For a person like me and you, it would neither be prudent nor legal to comment on the judgment per se and give our own opinion as it’s still in the judicial process. But one thing that really gives me immense satisfaction is the fact that justice (whether as acquittals or as convictions) is being delivered in these cases in a relatively fast manner, that too considering the fact that this is a highly contentious, political and religiously charged and emotive issue. “Justice delayed is justice denied” they say, but due to so many reasons this is exactly what is happening in our country in many cases. Look at the SPS Rathode case in Haryana. In incidence took place in 1990 and the judgment was delivered in 2010. What meanings do such judgments have for all the concerned parties? Many a times the accused and the victim are dead and gone, at other times they are too old, helpless or weak as to suffer or rejoice the verdict. In short, it becomes a mere mockery and some kind of ritual. I recently read of a judgment related with Shibu Soren, the ex-Chief Minister of Jharkhand who was found not guilty in a murder case of late 1970s. So after more than 30 years it is found that Shibu Soren had not caused that murder. What relevance do such judgements have in the eyes of the public, for the accused, for the victims, for the prosecution and even for the Judge who is delivering it?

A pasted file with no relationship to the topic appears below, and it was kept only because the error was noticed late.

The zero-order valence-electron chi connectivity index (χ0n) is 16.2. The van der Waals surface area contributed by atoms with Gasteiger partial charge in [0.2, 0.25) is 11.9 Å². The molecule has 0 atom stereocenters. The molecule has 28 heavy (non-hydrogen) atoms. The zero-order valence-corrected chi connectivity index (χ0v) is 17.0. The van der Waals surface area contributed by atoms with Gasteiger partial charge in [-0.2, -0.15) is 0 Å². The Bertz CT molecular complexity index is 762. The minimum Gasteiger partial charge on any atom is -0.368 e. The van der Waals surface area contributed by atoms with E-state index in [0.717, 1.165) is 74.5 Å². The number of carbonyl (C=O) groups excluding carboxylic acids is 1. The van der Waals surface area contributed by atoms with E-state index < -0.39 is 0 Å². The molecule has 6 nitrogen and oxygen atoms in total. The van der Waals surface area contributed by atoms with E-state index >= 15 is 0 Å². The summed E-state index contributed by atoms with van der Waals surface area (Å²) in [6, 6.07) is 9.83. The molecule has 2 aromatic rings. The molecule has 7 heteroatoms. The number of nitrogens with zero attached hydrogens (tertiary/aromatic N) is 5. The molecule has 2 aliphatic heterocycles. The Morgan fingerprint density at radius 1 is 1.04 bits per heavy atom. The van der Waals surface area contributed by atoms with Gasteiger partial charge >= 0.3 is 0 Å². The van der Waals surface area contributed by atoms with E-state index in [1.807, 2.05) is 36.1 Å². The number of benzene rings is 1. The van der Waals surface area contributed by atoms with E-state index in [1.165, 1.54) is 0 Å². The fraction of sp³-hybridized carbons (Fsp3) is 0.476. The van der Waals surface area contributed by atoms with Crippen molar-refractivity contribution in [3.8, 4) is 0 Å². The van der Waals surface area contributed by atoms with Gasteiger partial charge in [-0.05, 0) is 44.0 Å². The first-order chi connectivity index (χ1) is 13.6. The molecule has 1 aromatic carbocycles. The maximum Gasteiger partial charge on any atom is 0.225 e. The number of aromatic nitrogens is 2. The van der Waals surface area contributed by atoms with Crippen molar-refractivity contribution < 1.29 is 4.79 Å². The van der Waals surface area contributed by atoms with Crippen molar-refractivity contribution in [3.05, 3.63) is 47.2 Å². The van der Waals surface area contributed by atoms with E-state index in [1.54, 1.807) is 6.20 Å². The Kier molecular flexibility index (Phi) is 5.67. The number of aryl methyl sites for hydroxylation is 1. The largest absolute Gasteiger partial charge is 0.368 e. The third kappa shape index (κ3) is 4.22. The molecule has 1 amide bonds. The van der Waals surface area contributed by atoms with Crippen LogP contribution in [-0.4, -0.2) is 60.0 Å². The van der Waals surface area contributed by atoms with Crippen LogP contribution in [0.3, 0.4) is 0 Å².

What even pains more is that even Judiciary seems to have got affected by the Media bug or the Media pressure. An apt example would again be the same Ruchika case, where after 19 years, 40 adjournments, and more than 400 hearings, the court finally pronounced Rathore guilty under Section 354 IPC (molestation) and sentenced him to six months imprisonment and a fine of Rs 1,000. But the moment there was a huge uproar across the Nation, another Court could deliver the judgment in less than 6 months sentencing him to one and a half years of rigorous imprisonment.